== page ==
To the majority it’s just another war story. A story that is starting to fade into the vastness that is the other 102,000 stories on the Roll of Honour at the Australian War Memorial.
The difference with this story however is that the story is modern and uncomfortable. Matt’s friends still remember him well, joking on the top of his LAV under the Victory Arch in Baghdad. They also know that not all good soldiers get a good deal. That when you go to war to serve your country, you quickly learn to accept that not everyone will be telling epic war stories on ANZAC day when they are old.
Matt passed away on 28 August 2015 at age 36.
Matt was a Trooper serving in Iraq with Australia’s 2nd Cavalry Regiment when the ASLAV he was driving was struck by a VBIED on 25 October 2004. He was knocked unconscious but awoke and ran to the aid of LT Garth Callender who was severely injured. Garth later recovered from his physical wounds, but as a result of the blast Matt was diagnosed with younger-onset dementia which claimed his life 11 years later. He has since been listed on the Australian War Memorial Honour Roll as a casualty of the Iraq War.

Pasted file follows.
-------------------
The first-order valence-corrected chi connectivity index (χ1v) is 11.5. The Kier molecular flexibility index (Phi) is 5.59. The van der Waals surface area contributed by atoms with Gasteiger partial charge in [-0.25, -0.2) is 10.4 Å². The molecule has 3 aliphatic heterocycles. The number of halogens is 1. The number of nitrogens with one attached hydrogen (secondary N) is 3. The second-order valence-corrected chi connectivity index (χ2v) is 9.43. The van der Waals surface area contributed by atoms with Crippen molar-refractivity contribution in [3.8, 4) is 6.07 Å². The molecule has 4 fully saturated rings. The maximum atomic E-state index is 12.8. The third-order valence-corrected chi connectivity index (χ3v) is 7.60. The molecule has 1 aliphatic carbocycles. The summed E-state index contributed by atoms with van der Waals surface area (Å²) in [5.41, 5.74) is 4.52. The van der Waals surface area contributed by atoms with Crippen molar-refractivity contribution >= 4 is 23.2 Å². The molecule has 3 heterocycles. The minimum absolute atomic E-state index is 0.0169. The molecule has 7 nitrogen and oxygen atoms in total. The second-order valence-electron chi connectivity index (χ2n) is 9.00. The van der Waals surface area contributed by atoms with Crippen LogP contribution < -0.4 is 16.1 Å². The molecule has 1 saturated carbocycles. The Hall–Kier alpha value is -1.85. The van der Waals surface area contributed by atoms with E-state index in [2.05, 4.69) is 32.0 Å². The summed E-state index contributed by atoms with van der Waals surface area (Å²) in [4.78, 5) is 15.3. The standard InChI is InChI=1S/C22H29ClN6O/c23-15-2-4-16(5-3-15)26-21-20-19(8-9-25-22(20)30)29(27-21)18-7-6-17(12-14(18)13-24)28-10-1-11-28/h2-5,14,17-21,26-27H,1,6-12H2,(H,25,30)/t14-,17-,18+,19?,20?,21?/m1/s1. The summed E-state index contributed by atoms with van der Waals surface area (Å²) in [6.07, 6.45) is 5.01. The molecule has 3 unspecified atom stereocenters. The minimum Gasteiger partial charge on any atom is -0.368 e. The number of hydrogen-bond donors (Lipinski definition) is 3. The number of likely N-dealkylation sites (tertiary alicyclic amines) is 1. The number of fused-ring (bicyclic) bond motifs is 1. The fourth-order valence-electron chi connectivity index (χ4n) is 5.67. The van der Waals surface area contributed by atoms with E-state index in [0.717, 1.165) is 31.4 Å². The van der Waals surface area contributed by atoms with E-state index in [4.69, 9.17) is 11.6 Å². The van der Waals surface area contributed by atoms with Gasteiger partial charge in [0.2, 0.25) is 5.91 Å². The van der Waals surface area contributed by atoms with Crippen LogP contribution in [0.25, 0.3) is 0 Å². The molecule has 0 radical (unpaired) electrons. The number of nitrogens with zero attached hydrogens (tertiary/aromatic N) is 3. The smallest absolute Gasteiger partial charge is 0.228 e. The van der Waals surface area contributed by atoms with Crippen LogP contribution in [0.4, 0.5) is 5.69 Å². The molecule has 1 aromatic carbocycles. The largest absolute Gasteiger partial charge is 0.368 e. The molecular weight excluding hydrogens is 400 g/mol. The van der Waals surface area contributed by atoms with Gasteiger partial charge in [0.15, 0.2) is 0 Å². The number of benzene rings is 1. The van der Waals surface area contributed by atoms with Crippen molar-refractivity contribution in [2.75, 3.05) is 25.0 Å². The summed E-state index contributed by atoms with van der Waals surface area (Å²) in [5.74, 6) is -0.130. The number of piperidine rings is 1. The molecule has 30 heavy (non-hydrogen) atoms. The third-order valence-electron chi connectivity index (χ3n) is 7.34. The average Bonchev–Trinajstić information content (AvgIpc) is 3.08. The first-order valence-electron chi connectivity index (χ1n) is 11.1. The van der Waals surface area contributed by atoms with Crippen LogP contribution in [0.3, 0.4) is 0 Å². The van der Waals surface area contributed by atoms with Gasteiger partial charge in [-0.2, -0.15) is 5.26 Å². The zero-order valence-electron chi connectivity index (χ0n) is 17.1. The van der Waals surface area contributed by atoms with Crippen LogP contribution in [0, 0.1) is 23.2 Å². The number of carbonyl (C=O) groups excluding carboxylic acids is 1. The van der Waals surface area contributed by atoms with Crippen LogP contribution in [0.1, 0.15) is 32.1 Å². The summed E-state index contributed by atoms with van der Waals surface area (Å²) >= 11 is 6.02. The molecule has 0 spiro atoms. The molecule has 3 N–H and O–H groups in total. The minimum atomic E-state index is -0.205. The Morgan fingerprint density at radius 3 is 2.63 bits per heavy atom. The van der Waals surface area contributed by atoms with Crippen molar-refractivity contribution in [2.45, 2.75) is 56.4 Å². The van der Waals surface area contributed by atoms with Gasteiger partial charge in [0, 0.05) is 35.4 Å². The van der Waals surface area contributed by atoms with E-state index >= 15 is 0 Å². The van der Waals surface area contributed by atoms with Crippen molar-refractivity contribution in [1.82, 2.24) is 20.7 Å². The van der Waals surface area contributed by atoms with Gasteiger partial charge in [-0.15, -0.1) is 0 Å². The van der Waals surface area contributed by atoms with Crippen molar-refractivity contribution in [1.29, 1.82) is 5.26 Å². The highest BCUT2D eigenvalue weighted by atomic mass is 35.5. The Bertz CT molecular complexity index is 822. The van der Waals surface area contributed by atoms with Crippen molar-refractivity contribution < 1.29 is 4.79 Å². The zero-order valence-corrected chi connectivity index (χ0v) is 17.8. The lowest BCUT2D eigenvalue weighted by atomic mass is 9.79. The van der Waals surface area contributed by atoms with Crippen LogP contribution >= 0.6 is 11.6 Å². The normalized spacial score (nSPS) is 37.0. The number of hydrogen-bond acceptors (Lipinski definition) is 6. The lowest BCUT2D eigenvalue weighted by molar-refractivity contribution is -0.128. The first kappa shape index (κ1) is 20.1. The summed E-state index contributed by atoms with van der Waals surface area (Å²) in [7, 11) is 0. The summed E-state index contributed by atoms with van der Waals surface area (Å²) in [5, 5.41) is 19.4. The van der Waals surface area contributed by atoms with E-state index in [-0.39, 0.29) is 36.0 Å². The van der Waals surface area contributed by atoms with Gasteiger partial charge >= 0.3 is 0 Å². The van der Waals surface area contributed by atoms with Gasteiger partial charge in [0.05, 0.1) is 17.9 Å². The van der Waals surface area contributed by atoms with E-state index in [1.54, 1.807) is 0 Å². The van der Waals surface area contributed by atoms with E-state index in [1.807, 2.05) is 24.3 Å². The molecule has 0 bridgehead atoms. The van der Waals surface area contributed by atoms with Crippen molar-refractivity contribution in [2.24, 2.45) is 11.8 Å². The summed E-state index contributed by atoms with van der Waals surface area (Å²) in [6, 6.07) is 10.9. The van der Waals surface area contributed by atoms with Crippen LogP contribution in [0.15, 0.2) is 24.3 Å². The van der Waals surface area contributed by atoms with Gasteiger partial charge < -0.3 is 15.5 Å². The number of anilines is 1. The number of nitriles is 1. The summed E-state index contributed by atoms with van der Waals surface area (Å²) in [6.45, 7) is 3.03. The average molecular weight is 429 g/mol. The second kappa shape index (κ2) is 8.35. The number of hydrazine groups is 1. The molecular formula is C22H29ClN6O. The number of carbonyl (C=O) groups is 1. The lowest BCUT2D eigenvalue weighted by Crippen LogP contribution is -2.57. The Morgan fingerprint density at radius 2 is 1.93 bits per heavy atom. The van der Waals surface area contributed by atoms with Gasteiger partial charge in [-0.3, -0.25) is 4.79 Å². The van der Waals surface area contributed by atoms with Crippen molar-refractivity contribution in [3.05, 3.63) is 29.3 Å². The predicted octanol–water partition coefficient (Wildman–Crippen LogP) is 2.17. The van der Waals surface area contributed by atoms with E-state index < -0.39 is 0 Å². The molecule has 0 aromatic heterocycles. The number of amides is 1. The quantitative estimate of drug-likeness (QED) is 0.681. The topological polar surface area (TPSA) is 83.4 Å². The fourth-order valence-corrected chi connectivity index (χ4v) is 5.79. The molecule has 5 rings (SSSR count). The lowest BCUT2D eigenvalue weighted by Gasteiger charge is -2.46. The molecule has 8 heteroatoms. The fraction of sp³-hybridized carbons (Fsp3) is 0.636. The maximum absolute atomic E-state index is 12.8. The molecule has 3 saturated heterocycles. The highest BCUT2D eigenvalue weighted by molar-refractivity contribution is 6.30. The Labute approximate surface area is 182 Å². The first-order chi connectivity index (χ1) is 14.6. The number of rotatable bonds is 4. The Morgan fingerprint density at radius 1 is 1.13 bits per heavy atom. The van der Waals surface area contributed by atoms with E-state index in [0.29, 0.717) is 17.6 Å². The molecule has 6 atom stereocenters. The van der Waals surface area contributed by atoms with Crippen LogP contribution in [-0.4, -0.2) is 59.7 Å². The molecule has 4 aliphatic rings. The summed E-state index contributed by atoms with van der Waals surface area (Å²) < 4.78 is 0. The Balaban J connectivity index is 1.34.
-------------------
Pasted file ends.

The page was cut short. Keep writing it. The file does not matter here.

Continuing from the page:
Matt was a Tasmanian. He was a Cavalryman, husband and father. In the words of Lt Callender, “Matt could be relied upon in a crappy situation” and it was Matt’s reliability that lead him to make the ultimate sacrifice for his country.
Matt’s wife Terese remembers him as the most loving and caring of men, charming, a little cheeky and a man who loved their daughter.
Terese now runs The Matthew Millhouse Salute 2021 in Hobart. The event raises awareness for Mental Health issues as well as funds for White Cloud’s Meals for Mums program in Tasmania. When you view Matt’s photos stop for a moment to reflect on Matt and his family’s sacrifice.
War is not pleasant and not everyone has the capacity to confront it. The Australians that do are amongst the bravest of us indeed.